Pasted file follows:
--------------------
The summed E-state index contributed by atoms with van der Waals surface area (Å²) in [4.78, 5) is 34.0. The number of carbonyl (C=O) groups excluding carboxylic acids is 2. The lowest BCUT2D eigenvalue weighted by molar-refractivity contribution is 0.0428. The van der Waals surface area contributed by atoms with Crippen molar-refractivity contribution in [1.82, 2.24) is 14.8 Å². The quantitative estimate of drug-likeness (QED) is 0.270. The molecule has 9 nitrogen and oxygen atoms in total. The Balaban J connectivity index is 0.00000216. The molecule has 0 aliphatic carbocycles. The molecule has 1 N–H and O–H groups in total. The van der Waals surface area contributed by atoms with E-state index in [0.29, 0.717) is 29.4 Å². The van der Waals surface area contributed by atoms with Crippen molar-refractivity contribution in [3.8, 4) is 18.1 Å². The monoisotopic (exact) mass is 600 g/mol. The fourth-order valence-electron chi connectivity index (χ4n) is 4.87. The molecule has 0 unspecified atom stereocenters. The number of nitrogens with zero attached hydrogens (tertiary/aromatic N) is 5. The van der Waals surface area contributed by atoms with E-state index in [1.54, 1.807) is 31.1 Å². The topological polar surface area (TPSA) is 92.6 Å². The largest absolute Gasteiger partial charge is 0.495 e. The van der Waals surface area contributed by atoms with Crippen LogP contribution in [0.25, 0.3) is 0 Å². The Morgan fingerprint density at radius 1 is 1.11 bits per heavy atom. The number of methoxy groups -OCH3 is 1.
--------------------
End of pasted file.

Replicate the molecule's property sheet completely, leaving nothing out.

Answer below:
The summed E-state index contributed by atoms with van der Waals surface area (Å²) in [4.78, 5) is 34.0. The number of carbonyl (C=O) groups excluding carboxylic acids is 2. The lowest BCUT2D eigenvalue weighted by molar-refractivity contribution is 0.0428. The van der Waals surface area contributed by atoms with Crippen molar-refractivity contribution in [1.82, 2.24) is 14.8 Å². The quantitative estimate of drug-likeness (QED) is 0.270. The molecule has 9 nitrogen and oxygen atoms in total. The Balaban J connectivity index is 0.00000216. The molecule has 0 aliphatic carbocycles. The molecule has 1 N–H and O–H groups in total. The van der Waals surface area contributed by atoms with E-state index in [0.29, 0.717) is 29.4 Å². The van der Waals surface area contributed by atoms with Crippen molar-refractivity contribution in [3.8, 4) is 18.1 Å². The monoisotopic (exact) mass is 600 g/mol. The fourth-order valence-electron chi connectivity index (χ4n) is 4.87. The molecule has 0 unspecified atom stereocenters. The number of nitrogens with zero attached hydrogens (tertiary/aromatic N) is 5. The van der Waals surface area contributed by atoms with E-state index in [1.54, 1.807) is 31.1 Å². The topological polar surface area (TPSA) is 92.6 Å². The largest absolute Gasteiger partial charge is 0.495 e. The van der Waals surface area contributed by atoms with Crippen LogP contribution in [0.25, 0.3) is 0 Å². The Morgan fingerprint density at radius 1 is 1.11 bits per heavy atom. The number of methoxy groups -OCH3 is 1.